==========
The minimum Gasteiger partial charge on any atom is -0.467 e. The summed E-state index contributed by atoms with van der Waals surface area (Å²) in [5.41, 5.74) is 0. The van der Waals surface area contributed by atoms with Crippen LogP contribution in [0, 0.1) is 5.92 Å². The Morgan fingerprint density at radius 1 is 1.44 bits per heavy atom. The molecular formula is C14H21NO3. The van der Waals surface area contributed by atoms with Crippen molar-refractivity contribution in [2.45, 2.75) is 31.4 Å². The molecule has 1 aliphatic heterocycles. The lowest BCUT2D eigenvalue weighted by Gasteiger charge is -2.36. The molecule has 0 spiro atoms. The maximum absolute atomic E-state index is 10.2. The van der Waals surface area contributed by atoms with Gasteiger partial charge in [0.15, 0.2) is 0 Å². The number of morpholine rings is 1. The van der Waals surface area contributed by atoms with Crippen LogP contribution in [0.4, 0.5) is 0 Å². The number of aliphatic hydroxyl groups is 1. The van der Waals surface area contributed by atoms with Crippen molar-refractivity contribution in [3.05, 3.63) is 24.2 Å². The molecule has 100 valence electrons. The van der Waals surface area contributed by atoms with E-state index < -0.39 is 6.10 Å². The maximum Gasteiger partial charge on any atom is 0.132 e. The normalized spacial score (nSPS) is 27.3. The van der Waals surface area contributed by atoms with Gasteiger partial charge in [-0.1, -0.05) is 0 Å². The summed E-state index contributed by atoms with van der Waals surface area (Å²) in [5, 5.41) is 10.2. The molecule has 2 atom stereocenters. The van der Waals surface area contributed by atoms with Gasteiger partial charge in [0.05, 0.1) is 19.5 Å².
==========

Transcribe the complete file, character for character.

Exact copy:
The minimum Gasteiger partial charge on any atom is -0.467 e. The summed E-state index contributed by atoms with van der Waals surface area (Å²) in [5.41, 5.74) is 0. The van der Waals surface area contributed by atoms with Crippen LogP contribution in [0, 0.1) is 5.92 Å². The Morgan fingerprint density at radius 1 is 1.44 bits per heavy atom. The molecular formula is C14H21NO3. The van der Waals surface area contributed by atoms with Crippen molar-refractivity contribution in [2.45, 2.75) is 31.4 Å². The molecule has 1 aliphatic heterocycles. The lowest BCUT2D eigenvalue weighted by Gasteiger charge is -2.36. The molecule has 0 spiro atoms. The maximum absolute atomic E-state index is 10.2. The van der Waals surface area contributed by atoms with Gasteiger partial charge in [0.15, 0.2) is 0 Å². The number of morpholine rings is 1. The van der Waals surface area contributed by atoms with Crippen LogP contribution in [0.4, 0.5) is 0 Å². The number of aliphatic hydroxyl groups is 1. The van der Waals surface area contributed by atoms with Crippen molar-refractivity contribution in [3.05, 3.63) is 24.2 Å². The molecule has 100 valence electrons. The van der Waals surface area contributed by atoms with E-state index < -0.39 is 6.10 Å². The maximum Gasteiger partial charge on any atom is 0.132 e. The normalized spacial score (nSPS) is 27.3. The van der Waals surface area contributed by atoms with Gasteiger partial charge in [-0.1, -0.05) is 0 Å². The summed E-state index contributed by atoms with van der Waals surface area (Å²) in [5, 5.41) is 10.2. The molecule has 2 atom stereocenters. The van der Waals surface area contributed by atoms with Gasteiger partial charge in [0.05, 0.1) is 19.5 Å².